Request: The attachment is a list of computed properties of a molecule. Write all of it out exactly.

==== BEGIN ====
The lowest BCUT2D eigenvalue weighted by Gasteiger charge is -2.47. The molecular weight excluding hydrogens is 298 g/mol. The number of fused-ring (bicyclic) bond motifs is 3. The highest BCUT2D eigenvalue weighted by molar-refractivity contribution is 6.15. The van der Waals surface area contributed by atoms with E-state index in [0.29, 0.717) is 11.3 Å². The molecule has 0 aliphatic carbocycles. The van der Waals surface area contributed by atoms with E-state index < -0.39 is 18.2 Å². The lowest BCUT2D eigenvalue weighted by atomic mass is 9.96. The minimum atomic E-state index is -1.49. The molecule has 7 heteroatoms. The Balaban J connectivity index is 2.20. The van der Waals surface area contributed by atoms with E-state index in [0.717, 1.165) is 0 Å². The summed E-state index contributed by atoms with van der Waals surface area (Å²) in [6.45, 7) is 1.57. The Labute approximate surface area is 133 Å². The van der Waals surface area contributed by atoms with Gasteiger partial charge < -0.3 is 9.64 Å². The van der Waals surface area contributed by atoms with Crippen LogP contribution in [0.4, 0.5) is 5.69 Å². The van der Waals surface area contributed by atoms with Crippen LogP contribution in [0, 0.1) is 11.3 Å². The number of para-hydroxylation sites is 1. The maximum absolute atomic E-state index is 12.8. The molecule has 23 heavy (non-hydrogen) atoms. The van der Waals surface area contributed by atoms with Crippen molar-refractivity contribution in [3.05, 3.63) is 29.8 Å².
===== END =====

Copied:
The lowest BCUT2D eigenvalue weighted by Gasteiger charge is -2.47. The molecular weight excluding hydrogens is 298 g/mol. The number of fused-ring (bicyclic) bond motifs is 3. The highest BCUT2D eigenvalue weighted by molar-refractivity contribution is 6.15. The van der Waals surface area contributed by atoms with E-state index in [0.29, 0.717) is 11.3 Å². The molecule has 0 aliphatic carbocycles. The van der Waals surface area contributed by atoms with E-state index < -0.39 is 18.2 Å². The lowest BCUT2D eigenvalue weighted by atomic mass is 9.96. The minimum atomic E-state index is -1.49. The molecule has 7 heteroatoms. The Balaban J connectivity index is 2.20. The van der Waals surface area contributed by atoms with E-state index in [0.717, 1.165) is 0 Å². The summed E-state index contributed by atoms with van der Waals surface area (Å²) in [6.45, 7) is 1.57. The Labute approximate surface area is 133 Å². The van der Waals surface area contributed by atoms with Gasteiger partial charge < -0.3 is 9.64 Å². The van der Waals surface area contributed by atoms with Crippen LogP contribution in [0.4, 0.5) is 5.69 Å². The van der Waals surface area contributed by atoms with Crippen LogP contribution in [0, 0.1) is 11.3 Å². The number of para-hydroxylation sites is 1. The maximum absolute atomic E-state index is 12.8. The molecule has 23 heavy (non-hydrogen) atoms. The van der Waals surface area contributed by atoms with Crippen molar-refractivity contribution in [3.05, 3.63) is 29.8 Å².